BALTIMORE – Paul Stancil has a nose for hazardous materials. It’s the size of a shoebox, it’s electronic and it might just save his life.
As the chief investigator for the Environmental Crimes Unit in the Maryland Attorney General’s Office, Stancil uses his electronic “nose” to sniff out toxic vapors at crime scenes.
The unit — three state troopers, two lawyers, a law clerk and two office staffers — was in the news this week when it cited five Baltimore painting contractors on charges that they let lead paint and solvents run into storm drains.
“You’ve got to have a special kind of fortitude and interest in it,” said Carolyn H. Henneman, chief of the Criminal Investigations Division that oversees the unit. “We fondly refer to (environmental crimes) as the green slime cases.”
The unit, which draws its funding from the Maryland State Police, the Department of the Environment and the Attorney General’s Office, has been around since 1982.
For its first five years, the unit was focused heavily on industrial concerns, largely investigating crimes that involved hazardous wastes, Stancil said. Since then, he said, it has expanded to include less-exotic crimes such as illegal landfills and tire dumping, and smaller businesses like the Baltimore painting contractors.
Those five contractors were charged with wastewater and licensing violations in connection with “power washing” operations that officials said allowed lead paint to run into Maryland waters last fall.
In power washing, contractors apply caustic chemical solutions to a painted surface, then blast the solvent and the paint off with a high-pressured stream of water. The procedure is in demand from owners of older rowhouses in Baltimore neighborhoods who want exposed brick facades.
The indictments followed surveillance by the environmental crimes unit and chemical tests that found traces of lead in the runoff. Henneman said the unit’s work typically involves as much law and science as policing. “The nature of the crimes is to cover up and there needs to be an unraveling,” she said.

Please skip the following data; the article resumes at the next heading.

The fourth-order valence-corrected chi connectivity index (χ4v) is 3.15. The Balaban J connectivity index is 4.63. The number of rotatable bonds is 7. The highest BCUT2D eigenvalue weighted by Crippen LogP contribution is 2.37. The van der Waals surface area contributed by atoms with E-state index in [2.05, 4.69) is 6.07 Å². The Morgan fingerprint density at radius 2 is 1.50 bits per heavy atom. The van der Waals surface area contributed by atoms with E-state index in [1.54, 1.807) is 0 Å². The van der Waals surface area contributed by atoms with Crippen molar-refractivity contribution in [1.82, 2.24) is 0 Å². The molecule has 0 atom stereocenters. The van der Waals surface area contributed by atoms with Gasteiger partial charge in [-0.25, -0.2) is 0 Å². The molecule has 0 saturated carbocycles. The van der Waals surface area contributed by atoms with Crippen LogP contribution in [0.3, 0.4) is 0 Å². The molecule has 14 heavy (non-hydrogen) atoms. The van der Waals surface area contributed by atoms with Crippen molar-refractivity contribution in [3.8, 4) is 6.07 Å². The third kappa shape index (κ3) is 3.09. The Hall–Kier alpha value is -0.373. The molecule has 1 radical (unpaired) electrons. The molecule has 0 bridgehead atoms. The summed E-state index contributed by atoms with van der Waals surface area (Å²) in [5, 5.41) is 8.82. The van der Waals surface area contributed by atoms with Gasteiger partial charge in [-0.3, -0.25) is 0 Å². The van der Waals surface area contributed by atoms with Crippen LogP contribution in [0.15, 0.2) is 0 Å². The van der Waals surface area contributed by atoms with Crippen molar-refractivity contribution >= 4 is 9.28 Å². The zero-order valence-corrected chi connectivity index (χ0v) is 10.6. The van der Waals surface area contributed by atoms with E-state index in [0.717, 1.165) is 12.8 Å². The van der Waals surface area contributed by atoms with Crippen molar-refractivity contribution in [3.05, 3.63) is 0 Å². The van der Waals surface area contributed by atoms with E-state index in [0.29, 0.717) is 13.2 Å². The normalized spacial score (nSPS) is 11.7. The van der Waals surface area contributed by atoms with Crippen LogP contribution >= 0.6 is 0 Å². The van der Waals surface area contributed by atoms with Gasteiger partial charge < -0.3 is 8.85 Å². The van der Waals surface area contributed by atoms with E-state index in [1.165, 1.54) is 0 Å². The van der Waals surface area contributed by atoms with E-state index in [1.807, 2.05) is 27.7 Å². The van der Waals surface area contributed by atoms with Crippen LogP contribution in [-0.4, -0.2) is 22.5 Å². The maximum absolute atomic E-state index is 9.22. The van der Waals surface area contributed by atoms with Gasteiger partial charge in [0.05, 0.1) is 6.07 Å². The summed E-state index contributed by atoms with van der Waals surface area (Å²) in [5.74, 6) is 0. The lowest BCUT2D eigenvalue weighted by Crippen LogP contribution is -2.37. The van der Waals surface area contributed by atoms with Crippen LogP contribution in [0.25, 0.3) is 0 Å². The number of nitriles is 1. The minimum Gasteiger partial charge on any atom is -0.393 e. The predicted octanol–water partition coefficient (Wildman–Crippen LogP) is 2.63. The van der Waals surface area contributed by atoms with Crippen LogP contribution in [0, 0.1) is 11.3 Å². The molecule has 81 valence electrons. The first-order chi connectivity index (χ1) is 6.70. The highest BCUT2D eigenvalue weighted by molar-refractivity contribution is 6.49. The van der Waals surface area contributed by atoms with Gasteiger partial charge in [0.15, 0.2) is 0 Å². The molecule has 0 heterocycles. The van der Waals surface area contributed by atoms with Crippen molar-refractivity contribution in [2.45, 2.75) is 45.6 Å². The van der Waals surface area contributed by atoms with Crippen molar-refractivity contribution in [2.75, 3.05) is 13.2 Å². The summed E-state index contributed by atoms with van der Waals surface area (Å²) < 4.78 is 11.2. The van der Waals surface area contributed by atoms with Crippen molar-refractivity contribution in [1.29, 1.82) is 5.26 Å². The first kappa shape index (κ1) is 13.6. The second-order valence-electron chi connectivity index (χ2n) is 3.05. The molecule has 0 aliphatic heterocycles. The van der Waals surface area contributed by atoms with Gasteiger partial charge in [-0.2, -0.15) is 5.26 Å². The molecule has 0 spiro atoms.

The team is ready to respond anywhere in the state when it gets wind of a criminal environmental violation. Stancil heads the scientific knowledge, performing various tests, the state troopers provide arrest and fire powers, while the two prosecutors lead the legal case.
Troopers rotate through the task force, moving on to other assignments after two to three years, “seeding the state” in the process, Stancil said. “Something might happen in Elkton or Rockville and an alum,” of the unit will identify clues that might otherwise go unnoticed and call in a tip, he said.
In the past year, the unit reviewed 124 complaints, opened 79 cases and closed 29 investigations, Henneman said.
Although it will not ignore violations by “Harry the homeowner,” the unit mainly investigates businesses.
“Before we go final with a case, we need to find some type of malice,” that constitutes criminal behavior, said Assistant Attorney General John Lilly, who is assigned to the team.
The unit is tucked away in a wing of the third floor of the Maryland Department of the Environment building in Dundalk. Outside, smokestacks line the horizon, pushing pillars of white smoke into the sky.
The location “keeps the work at hand in mind,” Henneman said.
Maryland State Police Cpl. David Heslep, a six-year veteran of the police force, said he vied for a position on the environmental crimes unit for “about a year.” His previous eight years as an emergency medical technician and three years of chemistry as an undergraduate helped him get a spot with the team.
Despite his civilian clothes, Heslep retains the demeanor of a state trooper. He stands at parade rest when introduced and carries a 9mm service pistol in a shoulder holster.
An avid fisherman — he proudly displays a picture of himself with a 39- inch rockfish he caught on the bay — he said he takes a personal interest in protecting the water.
Heslep shares a zeal for the job with the other members of the team, who seem to enjoy the combination of sleuthing, science and prosecution.
Lilly, who founded an environmental law review at the University of Baltimore and “maximized environmental law electives” while studying there, calls the assignment his dream job. “It’s why I went to law school,” he says.
Stancil, too, loves the work. “It amazes me that they pay me to do it sometimes.”